Wednesday night in Los Angeles, ESPN, the self-proclaimed World Wide Leader in Sports, hosted its annual ESPY Awards. The event, the sporting world's equivalent to the Academy Awards, recognizes the best of the best in the world of sports and remembers some of the truly awe-inspiring moments of the year in athletic competition.


In the Driver of the Year category this year, Brad Keselowski (NASCAR), Tony Kanaan (IndyCar), Ryan Hunter-Reay (IndyCar), and Sebastion Vettel (Formula 1) were nominated. Now, unless I'm missing something, there's a pretty glaring absence here. The other categories recognizing individual accomplishment had five nominees. DoY has only four.

Where's the NHRA entry?

You know, the National Hot Rod Association? The motorsports sanction that pays millions of dollars per year to ESPN in order to have their races aired on ESPN2 and online at Yeah, them. The folks who have been breaking race and gender barriers long before some of the roundy-rounders ever dreamed of creating programs specifically to bring women and minorities into the sport. And hows that working out, by the way?

Now to be fair, technically the NHRA was represented by Courtney Force. Sort of. She was there the night previous to celebrate the ESPN the Magazine Body Issue, an issue in which she was featured. After an online vote, the daughter of 15-time Funny Car champion John Force overwhelmingly won a poll to have her featured on the cover. But the NHRA apparently isn't popular enough to have one of its drivers recognized as a DoY nominee.

Danica Patrick is a global name based on being a woman in a man's sport, but what has she accomplished on the track? She has exactly one IndyCar victory and that was a race in Japan where nearly half the field was in Long Beach racing in the final CART Series race. Patrick gets all the glory while women like Shirley Muldowney, Angelle Sampey, Melanie Troxell, Ashley Force-Hood, Erica Enders-Stevens, and the aforementioned Courtney Force are actually making multiple visits to NHRA Winner's Circles all over the country.

Danica was also featured on The Tonight Show with Jay Leno this week. And why not? What has Ms. Force done other than appear on the cover of ESPN the Magazine that very week and won two races this year, including the season-opening Winternationals. Now granted, Danica did start first in NASCAR's first race of the year, but why should Courtney be held in higher esteem for actually finishing first?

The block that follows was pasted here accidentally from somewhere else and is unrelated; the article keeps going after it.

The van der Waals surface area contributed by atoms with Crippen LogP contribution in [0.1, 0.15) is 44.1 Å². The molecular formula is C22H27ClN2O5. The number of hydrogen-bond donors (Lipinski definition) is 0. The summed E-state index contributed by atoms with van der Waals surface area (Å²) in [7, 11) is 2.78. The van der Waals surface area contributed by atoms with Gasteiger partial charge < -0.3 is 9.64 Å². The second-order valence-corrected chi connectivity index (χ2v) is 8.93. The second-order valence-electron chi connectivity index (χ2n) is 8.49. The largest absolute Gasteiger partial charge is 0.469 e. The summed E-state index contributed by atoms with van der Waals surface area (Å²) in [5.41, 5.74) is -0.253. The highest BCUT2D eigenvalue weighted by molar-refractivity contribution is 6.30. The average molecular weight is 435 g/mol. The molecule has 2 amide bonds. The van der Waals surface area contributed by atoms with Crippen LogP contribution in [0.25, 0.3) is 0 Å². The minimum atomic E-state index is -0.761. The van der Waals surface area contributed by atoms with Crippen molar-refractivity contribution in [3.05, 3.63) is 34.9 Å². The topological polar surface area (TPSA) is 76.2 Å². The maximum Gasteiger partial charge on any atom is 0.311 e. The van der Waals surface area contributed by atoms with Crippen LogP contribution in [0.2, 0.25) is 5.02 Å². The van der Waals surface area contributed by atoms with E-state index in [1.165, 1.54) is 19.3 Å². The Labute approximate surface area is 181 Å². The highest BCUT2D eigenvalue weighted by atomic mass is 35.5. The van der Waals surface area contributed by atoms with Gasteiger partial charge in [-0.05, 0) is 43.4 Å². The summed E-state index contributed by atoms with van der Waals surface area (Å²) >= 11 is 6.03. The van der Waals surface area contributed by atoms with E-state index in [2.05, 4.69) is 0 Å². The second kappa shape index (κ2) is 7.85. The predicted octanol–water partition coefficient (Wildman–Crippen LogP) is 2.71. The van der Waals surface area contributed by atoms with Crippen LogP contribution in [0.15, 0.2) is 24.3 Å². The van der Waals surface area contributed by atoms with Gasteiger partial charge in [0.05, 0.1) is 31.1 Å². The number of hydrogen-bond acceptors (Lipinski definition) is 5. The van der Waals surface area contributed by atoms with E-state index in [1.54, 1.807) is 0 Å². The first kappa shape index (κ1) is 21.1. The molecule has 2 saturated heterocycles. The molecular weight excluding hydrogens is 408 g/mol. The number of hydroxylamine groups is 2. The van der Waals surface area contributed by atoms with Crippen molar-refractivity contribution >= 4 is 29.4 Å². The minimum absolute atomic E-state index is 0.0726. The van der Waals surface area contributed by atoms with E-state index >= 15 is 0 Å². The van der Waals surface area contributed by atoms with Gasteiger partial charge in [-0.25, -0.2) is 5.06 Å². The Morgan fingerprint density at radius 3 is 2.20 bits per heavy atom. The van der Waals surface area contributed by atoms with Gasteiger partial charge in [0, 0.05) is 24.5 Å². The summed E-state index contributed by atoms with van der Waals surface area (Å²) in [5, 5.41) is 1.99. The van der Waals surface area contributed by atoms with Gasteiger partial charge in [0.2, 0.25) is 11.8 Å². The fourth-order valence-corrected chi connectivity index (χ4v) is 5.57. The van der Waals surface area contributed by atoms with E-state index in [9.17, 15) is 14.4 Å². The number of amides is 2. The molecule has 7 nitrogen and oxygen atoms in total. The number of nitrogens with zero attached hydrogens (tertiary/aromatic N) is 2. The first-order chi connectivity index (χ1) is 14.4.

But that is what it is and it's not going to change anytime soon. Why let anything like facts and statistics get in the way of a marketing juggernaut. Let's look at the DoY candidates:

  1. Sebastion Vettel. He is the three-time and defending F1 champion and the youngest ever to do so. He's in the same rarified air as drivers like Michael Schumacher and Ayrton Senna. Pretty sure that's a pretty solid credential right there. We'll move on.
  2. Brad Keselowski. Defending NASCAR Cup Series champion. Had a dominating season and surprised everyone by winning the title. Comes from a racing family and brought NASCAR solidly into the social media age. Can't argue with his inclusion on the list.
  3. Tony Kanaan. Won this year's Indianapolis 500. Kanaan winning Indy was like Dale Earnhardt winning the Daytona 500 in 1998. He's been a sentimental favorite and was shown overwhelming love by the majority of the racing community when he won. Put him on the list.
  4. Ryan Hunter-Reay. Defending IndyCar Series champion and the first American champion of IndyCar since Sam Hornish Jr. did it in 2006 and the first American to win a unified open-wheel series since since Al Unser Jr. did it in 1994. By the way, the Andretti Autosport driver won the ESPY, making him the first non-NASCAR driver to win in seven years and technically, the first-ever IndyCar Series driver to earn the award (three CART drivers have won, the most recent being Jimmy Vassar in 1997).

So who would you take off there in order to add an NHRA driver? Oh, wait, you wouldn't have to. Remember when I said the other categories have five entries and DoY only has four? So take a look at those entries and count them up. Four, right? Right.